A Civil Contract

A Civil Contract, by Georgette Heyer

 When I run into a Georgette Heyer novel I haven't read, I usually grab it and put it on the shelf for when I want a light, relaxing read.  I wasn't necessarily going to write a post about this story, but it turned out to be unusual for a Heyer Regency novel, and very interesting.

Captain Adam Deveril has been off fighting Napoleon in the Peninsular War, but upon the sudden death of his father, he becomes Viscount Lynton, owner of a landed estate and a truly astounding amount of debt.  His father, an optimist and big spender, has left everything neglected and heavily mortgaged too.  Adam needs to provide for his sisters and get his mother settled somewhere affordable, and it looks like he'll have to sell all of the family property to do it.  He and the enchanting Julia Oversley are madly in love, but their marriage is now out of the question.  Adam is left with a choice: he can sell everything (rendering his relatives miserable), or he can marry Jenny Chawleigh.  She's the daughter of a wealthy merchant, plain but practical and kind, and her ambitious father wants her to marry up.  Adam decides to sacrifice himself for the family -- partly to stop his little sister from trying to do it.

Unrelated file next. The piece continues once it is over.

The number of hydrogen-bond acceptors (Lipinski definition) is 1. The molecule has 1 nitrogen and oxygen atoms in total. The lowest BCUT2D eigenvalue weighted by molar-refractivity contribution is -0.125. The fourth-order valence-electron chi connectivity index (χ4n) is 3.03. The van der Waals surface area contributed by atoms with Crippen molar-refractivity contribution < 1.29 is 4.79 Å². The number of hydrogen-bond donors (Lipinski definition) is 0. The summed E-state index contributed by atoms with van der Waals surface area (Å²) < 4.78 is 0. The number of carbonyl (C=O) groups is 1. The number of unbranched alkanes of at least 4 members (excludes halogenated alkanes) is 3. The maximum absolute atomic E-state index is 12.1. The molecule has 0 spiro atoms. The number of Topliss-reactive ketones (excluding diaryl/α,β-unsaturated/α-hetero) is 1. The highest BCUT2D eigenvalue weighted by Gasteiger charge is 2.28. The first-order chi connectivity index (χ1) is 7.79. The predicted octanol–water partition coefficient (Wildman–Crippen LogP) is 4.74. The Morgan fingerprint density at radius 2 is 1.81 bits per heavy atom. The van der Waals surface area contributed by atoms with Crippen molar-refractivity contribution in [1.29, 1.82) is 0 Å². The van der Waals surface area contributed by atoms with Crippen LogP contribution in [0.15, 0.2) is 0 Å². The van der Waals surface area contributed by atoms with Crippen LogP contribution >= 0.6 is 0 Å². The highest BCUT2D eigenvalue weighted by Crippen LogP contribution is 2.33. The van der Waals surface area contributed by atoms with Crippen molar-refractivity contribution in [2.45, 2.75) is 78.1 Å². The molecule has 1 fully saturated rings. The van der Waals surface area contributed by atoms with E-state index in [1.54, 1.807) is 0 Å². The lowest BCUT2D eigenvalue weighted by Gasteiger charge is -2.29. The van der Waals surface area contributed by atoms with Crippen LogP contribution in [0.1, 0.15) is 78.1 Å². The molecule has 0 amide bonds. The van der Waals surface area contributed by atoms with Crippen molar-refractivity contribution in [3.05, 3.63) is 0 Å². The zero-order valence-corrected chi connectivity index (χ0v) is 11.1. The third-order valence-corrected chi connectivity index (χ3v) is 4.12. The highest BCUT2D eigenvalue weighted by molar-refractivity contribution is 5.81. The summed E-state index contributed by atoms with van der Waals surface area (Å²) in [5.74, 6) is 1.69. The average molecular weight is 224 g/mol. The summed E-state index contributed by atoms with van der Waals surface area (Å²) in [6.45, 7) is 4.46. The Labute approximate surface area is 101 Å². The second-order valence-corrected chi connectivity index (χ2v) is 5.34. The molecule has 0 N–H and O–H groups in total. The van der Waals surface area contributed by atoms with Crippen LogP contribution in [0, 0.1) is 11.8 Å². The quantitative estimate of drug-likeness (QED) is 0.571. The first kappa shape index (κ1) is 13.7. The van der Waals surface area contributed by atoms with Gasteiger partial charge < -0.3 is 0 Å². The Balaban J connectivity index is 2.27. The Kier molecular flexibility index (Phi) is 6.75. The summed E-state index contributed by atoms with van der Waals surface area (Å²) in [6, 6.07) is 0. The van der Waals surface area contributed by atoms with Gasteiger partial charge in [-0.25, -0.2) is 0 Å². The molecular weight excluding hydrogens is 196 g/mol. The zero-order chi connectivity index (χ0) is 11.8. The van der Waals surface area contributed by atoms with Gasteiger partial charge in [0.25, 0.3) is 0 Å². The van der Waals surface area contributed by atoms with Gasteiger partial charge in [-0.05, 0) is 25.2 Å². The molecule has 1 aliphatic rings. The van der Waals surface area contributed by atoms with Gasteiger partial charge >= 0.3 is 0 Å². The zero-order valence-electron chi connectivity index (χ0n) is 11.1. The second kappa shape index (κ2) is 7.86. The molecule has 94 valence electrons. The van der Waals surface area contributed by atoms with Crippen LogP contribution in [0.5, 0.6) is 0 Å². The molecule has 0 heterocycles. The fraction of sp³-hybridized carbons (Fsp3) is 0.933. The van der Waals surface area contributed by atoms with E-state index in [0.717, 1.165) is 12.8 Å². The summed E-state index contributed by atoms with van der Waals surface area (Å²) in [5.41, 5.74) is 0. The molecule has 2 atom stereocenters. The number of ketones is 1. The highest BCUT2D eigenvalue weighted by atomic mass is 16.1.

So Adam and Jenny marry.  Both are trying hard to navigate this marriage of convenience and be kind to each other.  Jenny sets out to be a comfortable and undemanding wife; she understands Adam's quirks, feeds him well, and never complains if he's late.  Adam chafes under the necessity of accepting money from a father-in-law who is very nice, but completely lacking in tact or taste.  How these two -- and their extended family and friends, even Julia -- find their places and fit their lives together makes for an enthralling tale that combines Heyer's comedy with more realism than is generally found in Regency romances.  It's more like domestic historical fiction than a standard romance.  Plus there's lots about Napoleon and other matters of the day.

I enjoyed it tremendously.  I always like a Heyer comedy, and was surprised to find this to be a little heavier and more realistic than usual, but that's an improvement to my mind.


Comments

Lory said…
Yes, this was an interesting departure...it would have been nice to see more in this mode, but I think the demand for Regency fluffiness was high.
My mum really likes this book, but I found it so frustrating. They're so mean about Jenny's father, and I just! wanted them to find love. I am not going to Heyer for realism. :P (Also, I believe Rose Lerner's first novel, In for a Penny, is by way of being a reworking of A Civil Contract. If you're into that!)
Cleo said…
Wow. I'm very curious as to how the relationships of Adam, Jenny and Julia settle. I haven't read this one but I'm going to look for it right now!
Jean said…
Mr. Chawleigh is a lovable and incredibly aggravating man! I thought that on the whole they did pretty well. And I think they did find love. They didn't find LOOOOVE!!1! (you have to sing that) but I don't think Adam and Julia would have been happy in the long run.
Joy Weese Moll said…
I could see this working well for me in the right mood. It will help me to go in knowing not to expect the standard romance.

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